Police have detected a surge in speeding offences in Moray on quiet lockdown roads, bucking a declining trend across the country.
The coronavirus pandemic led to huge decreases in traffic across the world with busy routes becoming almost deserted.
Statistics published by the police for the first six months of lockdown last year have revealed a huge drop in motoring offences.
Nationally there was a 30% decrease in speeding with 11,335 drivers caught between April and September 2020.
However, in Moray there was a 15% increase with 189 speeding offences detected on lockdown roads – well above the five-year average of 109 for the same time of year.
Concerns about increase in Moray speeding offences on quiet lockdown roads
Senior officers have put the increase in the region down to resources being freed up from other duties during lockdown to be able to respond to community concerns.
However, concerns have been raised that the statistics show police may deter more offenders if they patrolled hotspots more regularly.
Highlands and Islands MSP David Stewart said: “It’s alarming to note that speeding offences went on the rise in the period spanning lockdown, when the roads were quieter.
“The mind just boggles when you think about how many people are breaking the speed limit every day, without a second thought.
“The dangers hit home when you consider the surveys that show around two-thirds of collisions in which people are killed or injured occur on roads in a 30mph zone or lower.
“It really is common-sense. Exceeding the speed limit is more likely to cause a collision which leads to the unimaginable heartache of lives being lost on the road.”
Other areas across the north and north-east followed the national trend of a decline in speeding offences.
Police statistics show there was a 12% decrease in the Highlands to 1,190 and a 29% decrease in Aberdeen to 539.
Meanwhile, there was a massive 74% decrease in Aberdeenshire as offences reduced from 1,363 to just 352.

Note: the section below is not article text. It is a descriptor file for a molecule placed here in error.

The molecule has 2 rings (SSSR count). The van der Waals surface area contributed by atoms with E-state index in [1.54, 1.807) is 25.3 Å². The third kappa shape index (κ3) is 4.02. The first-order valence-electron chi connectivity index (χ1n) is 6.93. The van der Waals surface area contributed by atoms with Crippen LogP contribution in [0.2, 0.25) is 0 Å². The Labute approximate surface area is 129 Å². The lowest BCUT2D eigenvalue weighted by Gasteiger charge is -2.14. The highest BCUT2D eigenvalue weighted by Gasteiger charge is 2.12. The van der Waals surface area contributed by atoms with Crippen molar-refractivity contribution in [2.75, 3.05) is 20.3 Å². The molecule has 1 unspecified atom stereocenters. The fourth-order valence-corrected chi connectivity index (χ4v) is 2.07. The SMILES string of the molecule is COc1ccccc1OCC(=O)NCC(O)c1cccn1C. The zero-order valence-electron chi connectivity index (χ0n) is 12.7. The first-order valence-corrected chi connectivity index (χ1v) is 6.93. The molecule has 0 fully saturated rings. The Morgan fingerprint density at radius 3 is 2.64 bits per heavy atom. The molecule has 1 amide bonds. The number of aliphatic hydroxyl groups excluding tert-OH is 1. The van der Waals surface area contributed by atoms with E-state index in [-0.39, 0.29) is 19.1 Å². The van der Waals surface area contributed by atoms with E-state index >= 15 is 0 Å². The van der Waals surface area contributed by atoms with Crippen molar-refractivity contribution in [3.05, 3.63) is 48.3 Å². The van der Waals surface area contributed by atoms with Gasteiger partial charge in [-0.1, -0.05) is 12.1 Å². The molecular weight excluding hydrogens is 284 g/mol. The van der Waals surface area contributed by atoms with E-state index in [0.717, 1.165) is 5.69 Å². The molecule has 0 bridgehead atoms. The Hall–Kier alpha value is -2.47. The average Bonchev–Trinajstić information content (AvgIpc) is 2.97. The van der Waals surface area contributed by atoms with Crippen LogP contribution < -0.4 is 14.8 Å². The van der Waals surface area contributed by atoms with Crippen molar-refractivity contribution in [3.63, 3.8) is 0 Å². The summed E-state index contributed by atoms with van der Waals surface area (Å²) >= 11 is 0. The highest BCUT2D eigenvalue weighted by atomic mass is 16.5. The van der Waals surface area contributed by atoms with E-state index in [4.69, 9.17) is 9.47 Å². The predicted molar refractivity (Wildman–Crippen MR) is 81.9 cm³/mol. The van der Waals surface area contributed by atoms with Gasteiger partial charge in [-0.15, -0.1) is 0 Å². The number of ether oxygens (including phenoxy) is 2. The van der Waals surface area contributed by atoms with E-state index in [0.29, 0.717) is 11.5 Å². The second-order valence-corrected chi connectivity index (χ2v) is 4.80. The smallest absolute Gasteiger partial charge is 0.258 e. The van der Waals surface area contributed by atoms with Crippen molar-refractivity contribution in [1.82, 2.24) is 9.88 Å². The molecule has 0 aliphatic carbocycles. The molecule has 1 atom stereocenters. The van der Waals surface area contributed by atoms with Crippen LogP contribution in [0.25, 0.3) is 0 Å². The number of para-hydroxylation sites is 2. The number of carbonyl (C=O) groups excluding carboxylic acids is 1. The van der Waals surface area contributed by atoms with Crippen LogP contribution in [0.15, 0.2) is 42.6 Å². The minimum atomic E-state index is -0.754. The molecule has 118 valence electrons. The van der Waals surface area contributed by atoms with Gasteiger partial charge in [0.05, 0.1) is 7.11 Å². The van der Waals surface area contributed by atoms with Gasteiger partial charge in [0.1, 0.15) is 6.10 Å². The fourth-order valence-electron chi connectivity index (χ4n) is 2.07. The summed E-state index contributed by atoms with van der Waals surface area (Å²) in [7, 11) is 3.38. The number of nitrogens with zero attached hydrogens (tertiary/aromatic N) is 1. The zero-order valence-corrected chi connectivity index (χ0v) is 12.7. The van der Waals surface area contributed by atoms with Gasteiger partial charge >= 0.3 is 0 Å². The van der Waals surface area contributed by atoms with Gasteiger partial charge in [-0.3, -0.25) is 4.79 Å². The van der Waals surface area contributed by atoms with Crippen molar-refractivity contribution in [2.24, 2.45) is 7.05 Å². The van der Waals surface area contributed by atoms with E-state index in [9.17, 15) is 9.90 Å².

‘Lockdown has freed up resources to monitor speeding’
Chief Superintendent George Macdonald, divisional commander for the north-east, explained the increase in speeding offences in Moray could be down to the quieter roads making them “easier” to detect.
He said: “Clearly there has been a significant reduction in traffic numbers on the roads, particularly in the first six months of the year.
“However, we seen an increase in our enforcement levels in relation to speeding.
Local residents of #Dufftown have raised concerns regarding speeding in the village. Community Officer PC Michelle MacDonald said "We will continue to act on these concerns and where possible carry out checks. I would urge drivers to observe speed limits" #DriveSafe pic.twitter.com/4cFfi5LU9C
— Moray Police (@MorayPolice) January 28, 2021
“We have probably had additional capacity to deploy resources in our communities in response to concerns and, despite the roads being quieter, certain individuals have taken it upon themselves to drive at inappropriate speeds.
“I suppose the reality also is that they stand out more because the roads are quieter, it’s perhaps been easier for us to detect because they are quieter.
“The bottom line for us though is that the roads being quieter has equated to less casualties on the roads and that is a positive for us.”